Comes the Dawn (oh, wait, that was an earlier episode). I think Thomas is about to get off his @$$ and make some progress in his life. @Jackie, you may have to change the title of the strip!

I made a lot of sacrifices to get where I am today. I gave up two relationships, friends from former jobs, and a lot of sleep.

I have a novel and a screenplay sitting on my home computer. A longish short story languishes, unfinished, on a website. Do I have a writer’s block? What I have is ADHD and OCD, which are like “Rock’em Sock’em Robots” for your brain. Every time I open a Word file for one of these, the OCD wants to go over it again and again, polishing and polishing and polishing and accomplishing nothing new. The language of the novel has become so beautiful that it’s attenuated — it’s going to need a brutal editor to bring it back down to earth (although the Kitsune has said she’ll help). The ADHD lets me start writing new material, but it gets distracted by ooh, shiny!

For what it’s worth, sir, what you lack in “flash” you more than make up for in substance. You have an enviable skill for processing complex thoughts and emotions and issuing them from the mouths of relatable characters so that they sound natural and intuitive for the reader. Whether or not anyone agrees with me, this is not a feat which is easily accomplished, and far more “successful” authors, cartoonists and other professionals do not have your command of language and philosophy.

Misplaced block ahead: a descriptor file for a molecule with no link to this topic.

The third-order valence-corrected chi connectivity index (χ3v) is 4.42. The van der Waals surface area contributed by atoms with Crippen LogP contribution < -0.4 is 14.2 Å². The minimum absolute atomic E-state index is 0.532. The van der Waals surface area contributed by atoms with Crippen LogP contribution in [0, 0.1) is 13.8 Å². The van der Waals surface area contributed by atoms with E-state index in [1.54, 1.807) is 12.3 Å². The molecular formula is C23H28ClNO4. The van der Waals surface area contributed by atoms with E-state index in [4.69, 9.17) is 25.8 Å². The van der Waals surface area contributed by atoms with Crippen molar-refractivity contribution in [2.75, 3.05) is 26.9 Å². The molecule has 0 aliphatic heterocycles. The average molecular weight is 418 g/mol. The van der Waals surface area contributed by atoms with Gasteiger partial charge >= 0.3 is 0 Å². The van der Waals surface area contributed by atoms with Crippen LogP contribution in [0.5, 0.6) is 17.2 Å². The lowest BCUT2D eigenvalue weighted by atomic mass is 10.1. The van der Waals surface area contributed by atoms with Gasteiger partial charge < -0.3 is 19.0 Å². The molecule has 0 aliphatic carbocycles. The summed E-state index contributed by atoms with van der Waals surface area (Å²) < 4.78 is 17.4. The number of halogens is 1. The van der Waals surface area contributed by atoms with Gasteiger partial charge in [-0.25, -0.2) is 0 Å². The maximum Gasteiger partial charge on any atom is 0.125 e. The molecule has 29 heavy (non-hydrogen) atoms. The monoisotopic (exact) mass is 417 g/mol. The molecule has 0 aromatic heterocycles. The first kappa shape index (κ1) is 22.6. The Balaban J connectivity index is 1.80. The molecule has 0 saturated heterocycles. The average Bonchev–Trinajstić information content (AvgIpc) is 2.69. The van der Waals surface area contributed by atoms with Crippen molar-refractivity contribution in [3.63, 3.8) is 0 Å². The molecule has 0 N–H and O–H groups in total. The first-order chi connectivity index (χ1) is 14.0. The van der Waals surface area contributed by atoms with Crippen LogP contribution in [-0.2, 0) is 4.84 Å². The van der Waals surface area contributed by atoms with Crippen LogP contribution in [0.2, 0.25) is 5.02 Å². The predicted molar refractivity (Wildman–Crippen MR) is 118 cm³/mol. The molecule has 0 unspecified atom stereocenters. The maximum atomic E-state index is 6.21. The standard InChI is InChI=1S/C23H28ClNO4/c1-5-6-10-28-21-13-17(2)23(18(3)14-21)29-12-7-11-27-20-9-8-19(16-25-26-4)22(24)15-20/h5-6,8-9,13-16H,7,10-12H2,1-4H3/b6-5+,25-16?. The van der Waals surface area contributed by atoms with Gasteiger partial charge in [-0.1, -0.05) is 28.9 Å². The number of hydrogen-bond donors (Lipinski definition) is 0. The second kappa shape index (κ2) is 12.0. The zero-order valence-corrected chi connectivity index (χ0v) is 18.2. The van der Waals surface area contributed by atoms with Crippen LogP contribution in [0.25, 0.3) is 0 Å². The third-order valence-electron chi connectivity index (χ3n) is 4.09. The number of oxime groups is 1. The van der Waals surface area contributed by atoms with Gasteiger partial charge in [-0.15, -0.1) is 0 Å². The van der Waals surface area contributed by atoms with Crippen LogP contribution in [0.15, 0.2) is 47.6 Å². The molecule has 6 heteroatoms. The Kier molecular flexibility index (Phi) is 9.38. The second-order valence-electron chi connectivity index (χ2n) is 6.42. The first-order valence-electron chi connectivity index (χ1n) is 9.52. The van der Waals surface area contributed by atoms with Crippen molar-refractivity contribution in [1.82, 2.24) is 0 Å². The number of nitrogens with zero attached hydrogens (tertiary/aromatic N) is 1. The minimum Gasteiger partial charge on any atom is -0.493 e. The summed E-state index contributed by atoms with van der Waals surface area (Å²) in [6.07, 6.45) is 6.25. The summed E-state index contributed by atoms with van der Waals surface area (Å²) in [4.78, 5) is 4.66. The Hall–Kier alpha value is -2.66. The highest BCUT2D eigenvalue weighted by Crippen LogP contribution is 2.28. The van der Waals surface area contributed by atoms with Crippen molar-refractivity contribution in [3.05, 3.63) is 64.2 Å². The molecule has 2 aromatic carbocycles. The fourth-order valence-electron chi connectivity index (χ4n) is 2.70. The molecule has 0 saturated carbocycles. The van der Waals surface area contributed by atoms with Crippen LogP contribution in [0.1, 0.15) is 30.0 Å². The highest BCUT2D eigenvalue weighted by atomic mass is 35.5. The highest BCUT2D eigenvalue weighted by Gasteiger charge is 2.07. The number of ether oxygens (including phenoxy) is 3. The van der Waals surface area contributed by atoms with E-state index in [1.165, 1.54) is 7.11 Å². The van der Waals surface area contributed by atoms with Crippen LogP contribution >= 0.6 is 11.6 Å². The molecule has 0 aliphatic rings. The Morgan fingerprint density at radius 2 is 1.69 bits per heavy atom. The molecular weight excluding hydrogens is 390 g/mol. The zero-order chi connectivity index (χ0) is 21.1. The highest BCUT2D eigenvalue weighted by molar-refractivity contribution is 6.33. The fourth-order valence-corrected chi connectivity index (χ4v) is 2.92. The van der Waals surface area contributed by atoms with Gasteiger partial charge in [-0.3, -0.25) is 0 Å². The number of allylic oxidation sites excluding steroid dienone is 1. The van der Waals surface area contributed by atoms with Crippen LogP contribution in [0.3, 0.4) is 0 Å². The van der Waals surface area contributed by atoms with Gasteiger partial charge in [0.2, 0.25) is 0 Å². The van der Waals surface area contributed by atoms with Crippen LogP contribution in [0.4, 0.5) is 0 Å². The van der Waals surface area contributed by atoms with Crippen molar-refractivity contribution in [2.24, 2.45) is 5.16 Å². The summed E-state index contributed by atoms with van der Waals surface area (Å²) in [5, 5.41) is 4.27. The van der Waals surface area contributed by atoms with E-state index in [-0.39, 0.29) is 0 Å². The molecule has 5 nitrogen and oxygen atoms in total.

You should be proud of your work.

On a more personal note, from a certain perspective, I feel like Carol is directing those comments at me. As several others have mentioned, those are familiar words to me, both from a self-realization standpoint and from family, friends and even complete strangers. Understanding one’s talents and skills early on, and not ignoring them, is a boon when choosing the most fulfilling paths to take in your life. Having the courage to pursue that which doesn’t just make you happy and satisfy your basic needs, but also lets you contribute as a productive member of society in general, is probably more uncommon than most people would believe.

So, for what it’s worth coming from a stranger, thank you for sticking with your storytelling, Jackie. Even if you haven’t achieved fame and fortune, you make a difference in the lives of a number of those who read your comic, sometimes more than you will ever know. Thank you.

My glasswork tools are in another state. Stop making me feel guilty for not working on stuff.

Love the Carol and Thomas dynamic. And I agree with the point here. Only so many hours in a day, and sometimes hobbies/work/dreams/relationships can be tough to balance.

Just spent past two days reading their story from the beginning. I found a new love. Especially great since I’ve been waiting for all the new seasons of my shows. Sounds silly but this has really inspired me. Hopefully I can make use of it. We will see. Really jealous of The relationships too. Thank you for the story. Have something to look forward too.

And there I am, all caught up. Glad to have read this series from the beginning. Looking forward to seeing what happens next!

hi there,
I just wanted to drop a quick word of appreciation and encoragement. This comic has really spoken to me and my situation lately, and I just wanted to say thanks for making this comic. At certain times, it really helps to know I’m not the only person thinking the way I think ( if that’s not too vague ).